I've come across a lot of articles and reviews that have compared Valvrave to Gundam, and there's enough of a similarity between the colonies-versus-homeland plot of the original Mobile Suit Gundam anime and the David-versus-Goliath dynamic of the JIOR students' stand against Dorssia to make me think that this is intentional. If there's something else that Dorssia reminds me of, it's the Britannian Empire of Code Geass, as both are highly jingoistic and self-righteously militant societies, and both are clearly modeled after a real-world country; in fact, I highly doubt that this similarity is coincidental, either, as screenwriter Ichiro Okouchi worked on both series. In this case, the names of the Dorssian citizens and the appearance of the Dorssian capital city indicate that it's a stand-in for Germany, and I can't help but think that this show's equating Germany with an Orwellian dictatorship, death camps, and militant expansion is in rather poor taste given how close it comes to equating the modern day state and people with Nazi Germany and possibly Communist East Germany as well. In fact, given that this series also depicts the people of ARUS, an obvious stand-in for the United States, as being opportunistic, cowardly, and sneaky, while depicting JIOR and its own citizenry as invariably brave, noble, and pure (at least ostensibly), it borders on nationalist propaganda. That's not to say that, say, Code Geass didn't have this problem, but Valvrave somehow manages to carry over all the problems that said series had as it takes its basic structure, without any of the entertainment value. Similarly when Valvrave introduces the fact that its mecha are, actually, something close to a living being that makes a sort of "contract" with its pilot, it's simply not that interesting because Evangelion, RahXephon, and, once again, Code Geass had been doing this for years before anybody had even coined the term "Valvrave".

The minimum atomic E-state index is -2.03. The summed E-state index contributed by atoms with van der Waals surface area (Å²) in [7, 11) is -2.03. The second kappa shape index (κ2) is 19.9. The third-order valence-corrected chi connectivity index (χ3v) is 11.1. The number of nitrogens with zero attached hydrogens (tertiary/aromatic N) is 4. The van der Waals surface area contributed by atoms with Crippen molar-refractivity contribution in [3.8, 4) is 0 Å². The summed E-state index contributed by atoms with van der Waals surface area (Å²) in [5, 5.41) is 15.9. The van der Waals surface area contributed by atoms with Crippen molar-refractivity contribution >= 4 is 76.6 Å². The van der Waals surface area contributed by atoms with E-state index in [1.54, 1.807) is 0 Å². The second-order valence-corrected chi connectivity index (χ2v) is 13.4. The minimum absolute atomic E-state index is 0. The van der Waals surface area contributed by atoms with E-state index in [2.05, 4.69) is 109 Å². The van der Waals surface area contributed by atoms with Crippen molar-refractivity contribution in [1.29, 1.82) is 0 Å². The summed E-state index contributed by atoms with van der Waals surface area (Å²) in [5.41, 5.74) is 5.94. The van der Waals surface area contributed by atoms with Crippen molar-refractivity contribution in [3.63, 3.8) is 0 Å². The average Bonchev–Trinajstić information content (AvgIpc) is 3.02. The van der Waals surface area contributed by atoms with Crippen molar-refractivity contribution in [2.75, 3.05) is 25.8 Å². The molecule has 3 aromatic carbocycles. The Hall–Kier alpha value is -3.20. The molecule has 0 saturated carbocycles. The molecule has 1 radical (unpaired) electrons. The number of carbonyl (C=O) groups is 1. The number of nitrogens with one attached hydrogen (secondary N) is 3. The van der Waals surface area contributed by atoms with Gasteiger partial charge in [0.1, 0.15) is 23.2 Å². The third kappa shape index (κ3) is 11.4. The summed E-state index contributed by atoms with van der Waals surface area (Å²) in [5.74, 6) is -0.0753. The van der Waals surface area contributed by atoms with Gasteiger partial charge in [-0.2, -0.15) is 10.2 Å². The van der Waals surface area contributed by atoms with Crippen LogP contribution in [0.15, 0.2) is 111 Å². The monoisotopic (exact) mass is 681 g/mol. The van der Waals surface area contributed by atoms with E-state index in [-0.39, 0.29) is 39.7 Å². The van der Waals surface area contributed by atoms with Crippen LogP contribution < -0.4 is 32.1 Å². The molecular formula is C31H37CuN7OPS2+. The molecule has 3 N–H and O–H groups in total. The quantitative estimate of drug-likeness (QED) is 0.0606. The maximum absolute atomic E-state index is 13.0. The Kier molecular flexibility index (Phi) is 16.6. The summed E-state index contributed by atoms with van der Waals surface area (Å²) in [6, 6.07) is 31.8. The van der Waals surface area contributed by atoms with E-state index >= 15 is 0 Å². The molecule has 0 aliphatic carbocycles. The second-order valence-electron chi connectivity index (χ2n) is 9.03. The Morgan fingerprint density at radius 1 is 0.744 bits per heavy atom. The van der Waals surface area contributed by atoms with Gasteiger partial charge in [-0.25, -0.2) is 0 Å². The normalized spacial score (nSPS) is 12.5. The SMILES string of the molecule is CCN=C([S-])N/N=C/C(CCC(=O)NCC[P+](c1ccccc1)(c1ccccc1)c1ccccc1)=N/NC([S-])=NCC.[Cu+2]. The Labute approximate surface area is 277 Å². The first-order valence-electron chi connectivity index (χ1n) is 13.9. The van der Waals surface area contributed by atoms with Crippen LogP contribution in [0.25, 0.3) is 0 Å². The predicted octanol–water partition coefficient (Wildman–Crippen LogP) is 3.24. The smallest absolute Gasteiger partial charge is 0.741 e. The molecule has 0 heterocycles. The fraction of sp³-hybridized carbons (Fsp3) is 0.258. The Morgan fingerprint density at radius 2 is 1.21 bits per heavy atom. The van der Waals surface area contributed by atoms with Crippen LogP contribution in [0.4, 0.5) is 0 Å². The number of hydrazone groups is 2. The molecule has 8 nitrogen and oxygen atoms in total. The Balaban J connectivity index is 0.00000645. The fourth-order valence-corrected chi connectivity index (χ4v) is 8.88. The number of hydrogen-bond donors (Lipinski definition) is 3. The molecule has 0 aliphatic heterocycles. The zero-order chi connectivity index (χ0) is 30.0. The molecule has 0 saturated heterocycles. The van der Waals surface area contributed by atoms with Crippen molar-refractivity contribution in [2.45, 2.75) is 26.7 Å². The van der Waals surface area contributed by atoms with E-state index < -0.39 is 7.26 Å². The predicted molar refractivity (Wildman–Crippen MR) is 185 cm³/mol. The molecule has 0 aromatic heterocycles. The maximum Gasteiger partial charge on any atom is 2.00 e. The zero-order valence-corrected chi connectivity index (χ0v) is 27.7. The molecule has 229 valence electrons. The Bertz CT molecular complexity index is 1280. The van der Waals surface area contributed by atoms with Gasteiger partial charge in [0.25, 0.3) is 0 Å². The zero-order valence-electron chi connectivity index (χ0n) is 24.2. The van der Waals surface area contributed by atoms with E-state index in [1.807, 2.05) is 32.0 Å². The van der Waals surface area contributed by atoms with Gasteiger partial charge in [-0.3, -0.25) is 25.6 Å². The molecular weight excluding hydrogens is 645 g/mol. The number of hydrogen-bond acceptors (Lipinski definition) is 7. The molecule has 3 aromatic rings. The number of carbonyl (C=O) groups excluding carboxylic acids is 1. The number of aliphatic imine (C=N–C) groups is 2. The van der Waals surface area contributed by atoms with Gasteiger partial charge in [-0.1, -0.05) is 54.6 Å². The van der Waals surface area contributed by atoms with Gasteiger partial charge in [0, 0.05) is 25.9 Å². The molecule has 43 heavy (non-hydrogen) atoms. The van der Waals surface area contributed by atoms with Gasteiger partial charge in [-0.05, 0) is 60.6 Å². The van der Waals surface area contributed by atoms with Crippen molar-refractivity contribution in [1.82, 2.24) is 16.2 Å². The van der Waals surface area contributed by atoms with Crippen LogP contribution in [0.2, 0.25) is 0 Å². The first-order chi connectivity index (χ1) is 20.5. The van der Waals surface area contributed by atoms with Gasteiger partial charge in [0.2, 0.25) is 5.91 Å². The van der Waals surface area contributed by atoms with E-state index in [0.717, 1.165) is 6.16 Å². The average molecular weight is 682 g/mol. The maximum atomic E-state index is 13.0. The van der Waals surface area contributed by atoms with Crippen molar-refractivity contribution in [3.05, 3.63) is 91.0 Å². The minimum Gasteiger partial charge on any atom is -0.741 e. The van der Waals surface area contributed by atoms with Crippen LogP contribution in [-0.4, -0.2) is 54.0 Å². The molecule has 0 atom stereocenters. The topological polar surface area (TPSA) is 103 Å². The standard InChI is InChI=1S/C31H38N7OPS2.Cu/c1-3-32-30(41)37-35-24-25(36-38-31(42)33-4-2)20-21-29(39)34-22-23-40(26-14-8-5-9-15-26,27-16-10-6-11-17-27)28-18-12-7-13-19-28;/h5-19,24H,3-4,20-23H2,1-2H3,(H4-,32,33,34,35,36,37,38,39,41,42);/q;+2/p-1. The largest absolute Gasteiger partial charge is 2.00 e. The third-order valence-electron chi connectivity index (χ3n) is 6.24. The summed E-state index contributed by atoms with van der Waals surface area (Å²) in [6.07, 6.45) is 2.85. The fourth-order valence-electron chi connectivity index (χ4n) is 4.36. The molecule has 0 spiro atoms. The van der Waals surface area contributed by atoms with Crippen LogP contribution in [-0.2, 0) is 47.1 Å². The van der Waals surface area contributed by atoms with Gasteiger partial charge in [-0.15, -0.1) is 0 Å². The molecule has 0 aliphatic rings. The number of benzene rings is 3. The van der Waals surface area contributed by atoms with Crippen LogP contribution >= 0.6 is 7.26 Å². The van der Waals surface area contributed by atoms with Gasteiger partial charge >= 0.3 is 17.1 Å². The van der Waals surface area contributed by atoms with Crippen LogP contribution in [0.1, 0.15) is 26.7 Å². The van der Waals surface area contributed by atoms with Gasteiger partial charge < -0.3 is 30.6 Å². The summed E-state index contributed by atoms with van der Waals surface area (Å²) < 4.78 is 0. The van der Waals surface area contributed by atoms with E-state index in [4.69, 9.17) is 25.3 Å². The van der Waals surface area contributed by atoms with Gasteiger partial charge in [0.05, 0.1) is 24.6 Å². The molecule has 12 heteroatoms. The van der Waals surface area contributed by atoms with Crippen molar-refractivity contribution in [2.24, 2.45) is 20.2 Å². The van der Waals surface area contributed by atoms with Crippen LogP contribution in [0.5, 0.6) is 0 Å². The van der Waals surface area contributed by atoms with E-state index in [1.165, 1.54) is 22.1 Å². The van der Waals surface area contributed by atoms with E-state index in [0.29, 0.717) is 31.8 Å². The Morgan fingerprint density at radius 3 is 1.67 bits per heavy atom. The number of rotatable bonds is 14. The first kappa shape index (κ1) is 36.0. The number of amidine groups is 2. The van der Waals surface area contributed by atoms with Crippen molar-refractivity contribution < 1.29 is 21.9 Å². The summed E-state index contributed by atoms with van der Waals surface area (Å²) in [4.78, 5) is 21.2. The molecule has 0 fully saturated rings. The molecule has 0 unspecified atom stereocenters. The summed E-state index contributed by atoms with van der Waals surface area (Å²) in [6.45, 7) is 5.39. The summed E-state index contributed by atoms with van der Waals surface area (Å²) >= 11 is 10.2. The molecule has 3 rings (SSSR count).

Which isn't to say that this ruins Valvrave in and of itself, as homages to one's own genre can be effective in some cases, but the show finds no soul of its own. Perhaps it's because the staff were interested in recreating the feel of other series at the expense of developing an interesting and standalone core to this one, and Okouchi shoots himself in the foot by making Valvrave so self-consciously similar to other entries in the mecha genre. Without such a core, Valvrave just ends up being confounding and, in its use of supernatural elements, extremely inconsistent: the side effects of Haruto's "infection" by the Valvrave seem to manifest, early on, as seizure-like fits that result in such lovely scenes such as those mentioned at the start of this review, but later on, the main concern of humans using Valvraves is that it apparently drains their life force. That idea strikes me as being far too similar to a primary plot point of Bokurano: Ours to be a coincidence, and the fact that this idea only appears during the second season makes me think that during the break between seasons, the writers were left scrambling for a means of filling in their plot holes and settled on this one out of convenience. Another case in which this lack of forethought manifests itself is when the show appears to kill off characters in order to motivate Haruto to action, only to reveal that they're alive as soon as he's gotten off to a start and use them for some other purpose. It's cynical and it's tiresome, to say the very least.